Goodbye diversity, hello merit: Trump endorses RAISE Act immigration reform
US authorities issue about a million permanent residence permits, also known as “green cards,” every year. Senators Tom Cotton (R-Arkansas) and David Perdue (R-Georgia) argue that this disadvantages working-class Americans, and have proposed the biggest overhaul of immigration policies since 1965.
On Wednesday, Trump stood with Cotton and Perdue in the White House and endorsed their “Reforming American Immigration for Strong Employment (RAISE) Act,” originally introduced in February.
The proposed reform is the biggest change to US immigration policies in 50 years, Trump said, and would “restore the sacred bonds of trust between America and its citizens” by protecting US workers from being displaced and helping ensure the newcomers will assimilate and succeed.
Cotton called the current system an “obsolete disaster” that puts downward pressure on “people who work with their hands or work on their feet.”
The proposal was based on best practices around the world, in particular the merits-based immigration systems of Canada and Australia, said Perdue. He called the proposal a “measured, rational approach” that will allow the US to “fix this broken system in a strategic way.”
Under the RAISE Act, the number of green cards issued would drop to 600,000 the first year and level off to 500,000 over the span of a decade, Cotton told NPR. The bill would also cut the number of refugee admissions in half, reduce the number of green cards issued to relatives of immigrants already in the US, and eliminate entirely the diversity visa lottery currently used to allocate permanent residence permits to applicants from around the world.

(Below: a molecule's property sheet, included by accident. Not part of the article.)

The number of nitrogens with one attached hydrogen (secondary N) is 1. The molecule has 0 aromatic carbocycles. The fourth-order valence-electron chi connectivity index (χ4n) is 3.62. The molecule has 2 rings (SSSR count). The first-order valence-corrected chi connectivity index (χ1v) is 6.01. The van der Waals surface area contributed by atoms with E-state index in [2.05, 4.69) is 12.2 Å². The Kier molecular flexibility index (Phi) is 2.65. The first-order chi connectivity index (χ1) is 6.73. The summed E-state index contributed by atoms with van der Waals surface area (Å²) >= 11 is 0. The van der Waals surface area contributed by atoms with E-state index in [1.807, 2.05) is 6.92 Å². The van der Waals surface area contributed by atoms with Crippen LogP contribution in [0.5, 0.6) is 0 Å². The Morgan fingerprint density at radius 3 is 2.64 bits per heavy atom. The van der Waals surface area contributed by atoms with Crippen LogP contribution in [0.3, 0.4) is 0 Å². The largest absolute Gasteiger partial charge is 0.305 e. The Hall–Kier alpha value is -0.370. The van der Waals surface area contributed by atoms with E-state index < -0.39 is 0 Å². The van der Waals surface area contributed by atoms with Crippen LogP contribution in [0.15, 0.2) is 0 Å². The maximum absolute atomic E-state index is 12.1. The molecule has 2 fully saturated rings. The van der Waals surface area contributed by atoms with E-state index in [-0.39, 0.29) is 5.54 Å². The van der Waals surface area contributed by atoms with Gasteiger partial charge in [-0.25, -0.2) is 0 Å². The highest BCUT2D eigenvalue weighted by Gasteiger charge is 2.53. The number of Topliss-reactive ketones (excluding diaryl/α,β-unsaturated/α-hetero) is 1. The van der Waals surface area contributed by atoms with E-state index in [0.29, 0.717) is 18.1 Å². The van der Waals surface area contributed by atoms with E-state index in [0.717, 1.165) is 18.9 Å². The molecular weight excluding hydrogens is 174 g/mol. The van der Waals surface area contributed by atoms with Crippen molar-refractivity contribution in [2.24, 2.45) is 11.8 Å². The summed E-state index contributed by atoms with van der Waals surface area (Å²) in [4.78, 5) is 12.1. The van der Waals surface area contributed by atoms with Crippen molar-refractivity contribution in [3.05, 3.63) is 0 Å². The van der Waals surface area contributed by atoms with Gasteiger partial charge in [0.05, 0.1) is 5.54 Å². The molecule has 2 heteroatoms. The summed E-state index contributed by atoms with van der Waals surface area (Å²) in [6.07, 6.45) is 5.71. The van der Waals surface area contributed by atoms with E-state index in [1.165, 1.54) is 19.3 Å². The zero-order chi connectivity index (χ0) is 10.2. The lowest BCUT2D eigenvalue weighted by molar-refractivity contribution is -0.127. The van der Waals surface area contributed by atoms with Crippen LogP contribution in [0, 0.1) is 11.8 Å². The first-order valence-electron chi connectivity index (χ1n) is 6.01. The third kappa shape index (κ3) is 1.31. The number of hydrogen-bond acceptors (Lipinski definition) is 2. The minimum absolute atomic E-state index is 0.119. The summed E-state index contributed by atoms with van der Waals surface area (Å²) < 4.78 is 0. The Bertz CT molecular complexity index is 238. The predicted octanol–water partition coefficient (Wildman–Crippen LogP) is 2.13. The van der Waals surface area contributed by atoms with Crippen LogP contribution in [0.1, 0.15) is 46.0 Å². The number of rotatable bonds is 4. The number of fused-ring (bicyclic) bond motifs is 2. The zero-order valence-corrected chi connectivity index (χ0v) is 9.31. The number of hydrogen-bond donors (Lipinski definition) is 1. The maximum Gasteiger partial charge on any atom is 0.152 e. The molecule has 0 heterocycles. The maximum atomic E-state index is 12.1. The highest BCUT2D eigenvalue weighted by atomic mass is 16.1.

At the White House press briefing on Wednesday afternoon, senior adviser Stephen Miller told reporters that immigration reform was needed because the current system significantly depressed blue-collar wages, exacerbated income inequality, and displaced African-American and Latino workers, as well as immigrants who came earlier.
When CNN’s Jim Acosta reacted by bringing up the poem by Emma Lazarus, inscribed on the Statue of Liberty, Miller said that poetry was not law of the land and accused Acosta of “cosmopolitan bias.”
Attorney General Jeff Sessions endorsed the proposal on Wednesday afternoon.
“The RAISE Act would give us a more merit-based immigration system that admits the best and the brightest around the world while making it harder for people to come here illegally,” Sessions said in a statement. “The bill would end programs known to be rife with fraud and abuse and finally improve the vetting process, making our country ‒ and working-class wages ‒ much safer and stronger."
Critics, however, quickly denounced the proposal as racist.
“In the US, we don’t shut the door behind us,” Senator Catherine Cortez Masto (D-Nevada) said on Twitter. “We must not go against our American values.”
“Gutting legal immigration [is] nothing more than a partisan ploy appealing to the racist [and] xenophobic instincts Trump encouraged during campaign,”tweeted Senator Dick Durbin (D-Illinois).
New York Mayor Bill de Blasio is likewise opposed to proposal. “More immigrants are living in New York City today than at any other time in the last century. We're safer and more prosperous than ever,” he tweeted.
Senator Lindsey Graham (R-South Carolina) also came out against the proposed reform, saying that it would negatively affect the state’s agriculture, tourism and service industries.
“South Carolina’s number one industry is agriculture and tourism is number two. If this proposal were to become law, it would be devastating to our state’s economy which relies on this immigrant workforce,” Graham said on Wednesday.